Wanted: Cyber-Storytellers

I'm a believer in the power of story, no matter what the venue — campfire circles, a gathering around a village well, romance novels, Hollywood blockbusters, and even ... video games.

The problem with most of today's games is that they're boring. Kids want games with characters they care about, exciting twists of action, and fantastic worlds to visit. Sound familiar? It's that story-hunger that just won't go away, whether you're sitting in a cave around a fire or in front of a computer screen.

Most librarians, thankfully, are not book snobs. A recent article in School Library Journal reveals an emerging validation of this new vehicle for stories:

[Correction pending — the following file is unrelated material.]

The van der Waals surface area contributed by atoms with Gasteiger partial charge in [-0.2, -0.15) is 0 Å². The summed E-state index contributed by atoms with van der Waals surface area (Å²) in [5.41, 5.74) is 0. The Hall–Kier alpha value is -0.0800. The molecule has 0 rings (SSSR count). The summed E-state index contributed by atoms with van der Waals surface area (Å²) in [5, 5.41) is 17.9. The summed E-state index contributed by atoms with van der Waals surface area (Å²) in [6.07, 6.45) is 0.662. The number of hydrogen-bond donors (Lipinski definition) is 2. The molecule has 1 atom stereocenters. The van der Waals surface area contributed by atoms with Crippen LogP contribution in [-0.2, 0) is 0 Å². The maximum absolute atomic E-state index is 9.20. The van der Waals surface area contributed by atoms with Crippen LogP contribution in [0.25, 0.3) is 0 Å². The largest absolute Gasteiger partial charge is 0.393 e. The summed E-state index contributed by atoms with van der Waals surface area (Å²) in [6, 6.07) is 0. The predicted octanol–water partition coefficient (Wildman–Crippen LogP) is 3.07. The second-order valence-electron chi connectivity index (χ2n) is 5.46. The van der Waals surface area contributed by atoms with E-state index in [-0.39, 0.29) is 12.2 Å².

Using video games as an enticement does makes sense — 73 percent of eight-to-ten-year-old boys play them for about 90 minutes every day, according to a recent survey by the Kaiser Family Foundation. Even YALSA is offering a video-gaming night at their 2006 midwinter conference in San Antonio, TX, with teens on hand to help play them.
Now, storytellers, it's up to you.

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